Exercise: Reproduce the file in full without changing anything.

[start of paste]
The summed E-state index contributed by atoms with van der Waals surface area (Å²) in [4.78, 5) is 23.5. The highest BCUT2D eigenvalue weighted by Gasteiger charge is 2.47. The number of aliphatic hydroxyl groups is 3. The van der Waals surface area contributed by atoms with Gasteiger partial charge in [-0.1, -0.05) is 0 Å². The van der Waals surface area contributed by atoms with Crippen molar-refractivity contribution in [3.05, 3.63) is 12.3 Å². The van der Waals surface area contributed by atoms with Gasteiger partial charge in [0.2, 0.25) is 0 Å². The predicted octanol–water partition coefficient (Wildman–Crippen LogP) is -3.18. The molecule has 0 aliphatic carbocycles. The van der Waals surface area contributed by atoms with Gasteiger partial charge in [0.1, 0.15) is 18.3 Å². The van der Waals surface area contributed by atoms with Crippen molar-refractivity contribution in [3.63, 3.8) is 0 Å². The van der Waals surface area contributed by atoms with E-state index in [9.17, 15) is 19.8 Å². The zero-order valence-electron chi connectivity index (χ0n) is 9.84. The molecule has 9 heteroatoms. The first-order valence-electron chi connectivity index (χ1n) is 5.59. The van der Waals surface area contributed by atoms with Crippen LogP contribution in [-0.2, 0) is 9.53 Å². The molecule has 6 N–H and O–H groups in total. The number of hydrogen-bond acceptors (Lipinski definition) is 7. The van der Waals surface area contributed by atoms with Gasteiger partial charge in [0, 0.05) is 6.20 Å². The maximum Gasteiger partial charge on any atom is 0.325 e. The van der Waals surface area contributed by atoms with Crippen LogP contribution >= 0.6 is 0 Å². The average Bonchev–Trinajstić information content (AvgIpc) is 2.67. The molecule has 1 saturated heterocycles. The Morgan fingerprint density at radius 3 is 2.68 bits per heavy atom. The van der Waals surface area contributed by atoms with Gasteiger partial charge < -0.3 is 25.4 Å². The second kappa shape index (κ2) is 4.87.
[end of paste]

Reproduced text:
The summed E-state index contributed by atoms with van der Waals surface area (Å²) in [4.78, 5) is 23.5. The highest BCUT2D eigenvalue weighted by Gasteiger charge is 2.47. The number of aliphatic hydroxyl groups is 3. The van der Waals surface area contributed by atoms with Gasteiger partial charge in [-0.1, -0.05) is 0 Å². The van der Waals surface area contributed by atoms with Crippen molar-refractivity contribution in [3.05, 3.63) is 12.3 Å². The van der Waals surface area contributed by atoms with Gasteiger partial charge in [0.2, 0.25) is 0 Å². The predicted octanol–water partition coefficient (Wildman–Crippen LogP) is -3.18. The molecule has 0 aliphatic carbocycles. The van der Waals surface area contributed by atoms with Gasteiger partial charge in [0.1, 0.15) is 18.3 Å². The van der Waals surface area contributed by atoms with Crippen molar-refractivity contribution in [3.63, 3.8) is 0 Å². The van der Waals surface area contributed by atoms with E-state index in [9.17, 15) is 19.8 Å². The zero-order valence-electron chi connectivity index (χ0n) is 9.84. The molecule has 9 heteroatoms. The first-order valence-electron chi connectivity index (χ1n) is 5.59. The van der Waals surface area contributed by atoms with Crippen LogP contribution in [-0.2, 0) is 9.53 Å². The molecule has 6 N–H and O–H groups in total. The number of hydrogen-bond acceptors (Lipinski definition) is 7. The van der Waals surface area contributed by atoms with Gasteiger partial charge in [0, 0.05) is 6.20 Å². The maximum Gasteiger partial charge on any atom is 0.325 e. The van der Waals surface area contributed by atoms with Crippen LogP contribution >= 0.6 is 0 Å². The average Bonchev–Trinajstić information content (AvgIpc) is 2.67. The molecule has 1 saturated heterocycles. The Morgan fingerprint density at radius 3 is 2.68 bits per heavy atom. The van der Waals surface area contributed by atoms with Gasteiger partial charge < -0.3 is 25.4 Å². The second kappa shape index (κ2) is 4.87.